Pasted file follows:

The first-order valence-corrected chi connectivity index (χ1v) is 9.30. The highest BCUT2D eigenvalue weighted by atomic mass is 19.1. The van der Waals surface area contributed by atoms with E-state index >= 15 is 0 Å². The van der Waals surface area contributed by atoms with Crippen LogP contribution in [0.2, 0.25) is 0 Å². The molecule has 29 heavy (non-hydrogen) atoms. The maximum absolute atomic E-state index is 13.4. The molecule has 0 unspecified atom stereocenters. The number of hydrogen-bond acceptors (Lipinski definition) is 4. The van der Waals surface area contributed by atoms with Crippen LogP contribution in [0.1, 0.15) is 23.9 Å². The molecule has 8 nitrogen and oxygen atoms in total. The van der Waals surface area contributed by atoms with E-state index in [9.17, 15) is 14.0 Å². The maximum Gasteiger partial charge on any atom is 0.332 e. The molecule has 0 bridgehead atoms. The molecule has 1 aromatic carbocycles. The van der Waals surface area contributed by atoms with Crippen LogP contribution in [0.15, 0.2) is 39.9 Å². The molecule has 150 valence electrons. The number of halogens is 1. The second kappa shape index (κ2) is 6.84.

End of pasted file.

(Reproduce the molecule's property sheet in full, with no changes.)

The first-order valence-corrected chi connectivity index (χ1v) is 9.30. The highest BCUT2D eigenvalue weighted by atomic mass is 19.1. The van der Waals surface area contributed by atoms with E-state index >= 15 is 0 Å². The van der Waals surface area contributed by atoms with Crippen LogP contribution in [0.2, 0.25) is 0 Å². The molecule has 29 heavy (non-hydrogen) atoms. The maximum absolute atomic E-state index is 13.4. The molecule has 0 unspecified atom stereocenters. The number of hydrogen-bond acceptors (Lipinski definition) is 4. The van der Waals surface area contributed by atoms with Crippen LogP contribution in [0.1, 0.15) is 23.9 Å². The molecule has 8 nitrogen and oxygen atoms in total. The van der Waals surface area contributed by atoms with E-state index in [9.17, 15) is 14.0 Å². The maximum Gasteiger partial charge on any atom is 0.332 e. The molecule has 0 bridgehead atoms. The molecule has 1 aromatic carbocycles. The van der Waals surface area contributed by atoms with Crippen LogP contribution in [0.15, 0.2) is 39.9 Å². The molecule has 150 valence electrons. The number of halogens is 1. The second kappa shape index (κ2) is 6.84.